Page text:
I found myself formulating a mental image of the author, and it was one I was not comfortable with. To be quite blunt, I discovered myself thinking of her as a scatterbrained airhead, all fluff and trivialities. I felt squirmy about that, because there's a strongly misogynistic strand in that, of thinking of women in that dismissive fashion, and a transphobic / trans-hostile strand also, I think, involved in viewing transgender women that way as well: was I harboring creepy sentiments that I needed to deconstruct and examine before proceeding?

I eventually decided -- somewhat cautiously -- that I was not guaranteed to always like each and every woman, nor each and every transgender woman, that some individual human beings may indeed leave me with the impression of being scatterbrained, and that unless I had a pattern of seeing all folks in a category that way, it wasn't necessarily an illegitimate reaction on my part. So I picked up the book and this time I kept reading. And it got better.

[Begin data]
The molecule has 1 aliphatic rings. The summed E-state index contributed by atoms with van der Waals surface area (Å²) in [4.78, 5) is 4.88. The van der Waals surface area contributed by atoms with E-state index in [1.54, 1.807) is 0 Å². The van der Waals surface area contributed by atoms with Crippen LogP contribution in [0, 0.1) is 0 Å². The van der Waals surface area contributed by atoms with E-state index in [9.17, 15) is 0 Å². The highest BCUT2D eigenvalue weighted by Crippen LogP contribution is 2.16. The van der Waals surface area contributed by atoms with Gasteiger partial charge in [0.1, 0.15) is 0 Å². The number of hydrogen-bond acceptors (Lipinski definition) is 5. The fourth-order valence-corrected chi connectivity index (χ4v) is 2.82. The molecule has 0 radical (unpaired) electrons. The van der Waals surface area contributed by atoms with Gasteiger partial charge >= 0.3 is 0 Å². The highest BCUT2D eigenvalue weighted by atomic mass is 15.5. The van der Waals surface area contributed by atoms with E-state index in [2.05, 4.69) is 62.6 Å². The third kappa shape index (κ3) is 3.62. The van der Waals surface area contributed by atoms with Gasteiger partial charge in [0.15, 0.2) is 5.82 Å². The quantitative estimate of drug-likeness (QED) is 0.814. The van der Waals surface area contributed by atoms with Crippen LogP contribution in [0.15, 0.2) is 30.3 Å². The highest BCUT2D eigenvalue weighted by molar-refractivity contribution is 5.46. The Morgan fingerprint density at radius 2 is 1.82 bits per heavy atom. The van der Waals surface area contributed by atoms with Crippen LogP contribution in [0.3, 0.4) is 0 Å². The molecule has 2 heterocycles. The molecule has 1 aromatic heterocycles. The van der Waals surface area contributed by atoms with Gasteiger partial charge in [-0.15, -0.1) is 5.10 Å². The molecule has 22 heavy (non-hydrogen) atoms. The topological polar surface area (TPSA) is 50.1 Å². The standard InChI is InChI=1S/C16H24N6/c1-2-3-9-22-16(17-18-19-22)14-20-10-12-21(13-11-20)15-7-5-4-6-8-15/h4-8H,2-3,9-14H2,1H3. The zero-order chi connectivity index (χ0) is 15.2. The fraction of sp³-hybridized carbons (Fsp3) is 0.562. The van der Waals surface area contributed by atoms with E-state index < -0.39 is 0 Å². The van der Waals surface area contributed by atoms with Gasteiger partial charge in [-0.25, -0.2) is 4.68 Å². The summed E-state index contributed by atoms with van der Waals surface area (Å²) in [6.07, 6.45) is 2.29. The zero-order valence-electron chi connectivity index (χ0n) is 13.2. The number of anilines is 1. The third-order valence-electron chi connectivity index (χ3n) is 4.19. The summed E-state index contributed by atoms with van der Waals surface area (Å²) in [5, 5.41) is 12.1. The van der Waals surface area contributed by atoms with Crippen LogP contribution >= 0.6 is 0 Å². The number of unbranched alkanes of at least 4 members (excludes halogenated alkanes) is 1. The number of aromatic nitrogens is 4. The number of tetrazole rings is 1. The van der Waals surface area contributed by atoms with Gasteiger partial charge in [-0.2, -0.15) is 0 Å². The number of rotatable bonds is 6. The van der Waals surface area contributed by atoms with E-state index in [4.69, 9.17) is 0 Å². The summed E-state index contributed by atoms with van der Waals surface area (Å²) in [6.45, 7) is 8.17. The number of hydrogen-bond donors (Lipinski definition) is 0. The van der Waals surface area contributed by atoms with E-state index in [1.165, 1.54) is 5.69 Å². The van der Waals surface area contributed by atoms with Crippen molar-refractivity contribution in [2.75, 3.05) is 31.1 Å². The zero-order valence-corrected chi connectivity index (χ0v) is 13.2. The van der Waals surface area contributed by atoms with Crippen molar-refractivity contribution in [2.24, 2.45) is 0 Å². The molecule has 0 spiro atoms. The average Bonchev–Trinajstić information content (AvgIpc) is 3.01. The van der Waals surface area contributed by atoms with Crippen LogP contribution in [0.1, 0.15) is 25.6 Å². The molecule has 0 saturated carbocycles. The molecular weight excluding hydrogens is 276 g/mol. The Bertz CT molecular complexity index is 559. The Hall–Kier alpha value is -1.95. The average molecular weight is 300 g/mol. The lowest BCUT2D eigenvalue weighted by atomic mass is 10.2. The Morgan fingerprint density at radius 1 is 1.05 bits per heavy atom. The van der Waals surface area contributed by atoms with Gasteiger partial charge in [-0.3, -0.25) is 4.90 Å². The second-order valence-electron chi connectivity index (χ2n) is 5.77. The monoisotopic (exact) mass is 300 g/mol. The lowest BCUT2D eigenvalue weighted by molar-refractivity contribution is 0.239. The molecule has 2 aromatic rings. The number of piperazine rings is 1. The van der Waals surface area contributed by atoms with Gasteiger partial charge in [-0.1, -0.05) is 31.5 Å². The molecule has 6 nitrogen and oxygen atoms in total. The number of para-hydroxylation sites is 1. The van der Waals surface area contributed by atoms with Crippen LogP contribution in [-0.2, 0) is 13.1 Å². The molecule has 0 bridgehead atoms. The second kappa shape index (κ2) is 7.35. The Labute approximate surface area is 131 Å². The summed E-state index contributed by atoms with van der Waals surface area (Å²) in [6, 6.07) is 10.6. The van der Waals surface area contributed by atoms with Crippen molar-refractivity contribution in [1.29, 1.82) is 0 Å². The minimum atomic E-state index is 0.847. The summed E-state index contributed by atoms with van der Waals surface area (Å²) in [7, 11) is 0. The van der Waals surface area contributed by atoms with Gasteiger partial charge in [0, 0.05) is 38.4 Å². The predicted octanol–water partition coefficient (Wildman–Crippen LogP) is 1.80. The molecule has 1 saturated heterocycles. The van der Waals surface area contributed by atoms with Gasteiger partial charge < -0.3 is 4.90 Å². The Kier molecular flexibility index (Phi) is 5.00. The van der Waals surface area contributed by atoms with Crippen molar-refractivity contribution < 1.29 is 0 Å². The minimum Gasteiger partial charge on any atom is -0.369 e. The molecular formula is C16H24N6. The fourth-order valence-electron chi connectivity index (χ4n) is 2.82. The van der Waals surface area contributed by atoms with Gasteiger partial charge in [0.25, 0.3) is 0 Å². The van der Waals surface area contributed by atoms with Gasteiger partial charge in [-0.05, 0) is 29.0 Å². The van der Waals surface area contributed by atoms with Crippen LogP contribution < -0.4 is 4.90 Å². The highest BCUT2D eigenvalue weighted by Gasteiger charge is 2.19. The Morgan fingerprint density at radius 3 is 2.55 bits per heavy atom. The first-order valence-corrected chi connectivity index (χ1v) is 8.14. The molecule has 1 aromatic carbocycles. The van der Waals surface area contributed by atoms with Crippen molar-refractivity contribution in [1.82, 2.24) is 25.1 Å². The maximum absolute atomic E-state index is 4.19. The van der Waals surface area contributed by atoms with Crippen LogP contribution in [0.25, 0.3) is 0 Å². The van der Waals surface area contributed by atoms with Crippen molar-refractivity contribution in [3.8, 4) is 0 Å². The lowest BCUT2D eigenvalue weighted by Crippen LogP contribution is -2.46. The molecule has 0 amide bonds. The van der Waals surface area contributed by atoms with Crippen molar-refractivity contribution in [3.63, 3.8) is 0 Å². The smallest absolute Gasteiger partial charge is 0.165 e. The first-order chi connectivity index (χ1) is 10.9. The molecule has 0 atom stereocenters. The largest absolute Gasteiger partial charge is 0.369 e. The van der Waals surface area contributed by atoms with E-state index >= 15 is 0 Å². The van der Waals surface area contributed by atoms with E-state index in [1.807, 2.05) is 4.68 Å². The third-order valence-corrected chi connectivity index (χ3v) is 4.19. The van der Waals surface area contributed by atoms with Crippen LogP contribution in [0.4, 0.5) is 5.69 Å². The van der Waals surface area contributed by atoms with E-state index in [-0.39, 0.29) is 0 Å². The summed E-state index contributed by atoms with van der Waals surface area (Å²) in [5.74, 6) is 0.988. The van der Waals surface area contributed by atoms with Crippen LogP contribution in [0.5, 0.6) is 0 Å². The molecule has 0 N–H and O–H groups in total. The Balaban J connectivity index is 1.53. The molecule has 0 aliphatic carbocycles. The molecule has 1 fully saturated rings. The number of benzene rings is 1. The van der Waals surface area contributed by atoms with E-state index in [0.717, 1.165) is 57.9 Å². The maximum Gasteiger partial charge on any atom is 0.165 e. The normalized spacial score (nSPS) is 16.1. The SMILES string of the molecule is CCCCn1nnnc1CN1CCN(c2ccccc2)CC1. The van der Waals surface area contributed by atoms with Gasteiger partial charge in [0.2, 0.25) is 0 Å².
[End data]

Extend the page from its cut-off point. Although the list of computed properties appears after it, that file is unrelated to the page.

There are many books written by transgender people which are more like the book I was initially expecting, books that detail identity-formulation from some point in childhood. Tea and Transition is entirely focused on adulthood and in large part this is because Nicola Jane Chase did not become conscious of a differently gendered sensibility until well into adulthood. Even at that point, there is not as much mulling over of the relevant issues as I would have wished. I suppose I'm guilty of some degree of projection: why hadn't Nicola been less comfortable considering the prospect that she was, indeed, a she? Instead, the narrative describes considering it, dipping a toe in the water (cross-dressing), liking it, and proceeding blithely onward. Be that as well it may, the journey soon enough required serious commitment, and in this, the author describes an almost agonizing passion to hold on to this despite the threat of high prices to be paid. Will she be able to retain good relationships with her mother, best friend, her place of employment and career? There's nothing trivial or airheaded about her evaluation and acceptance of these risks, which were clearly nontrivial risks. And there is more about this aspect of the trans journey in Tea and Transition than most such narratives provide.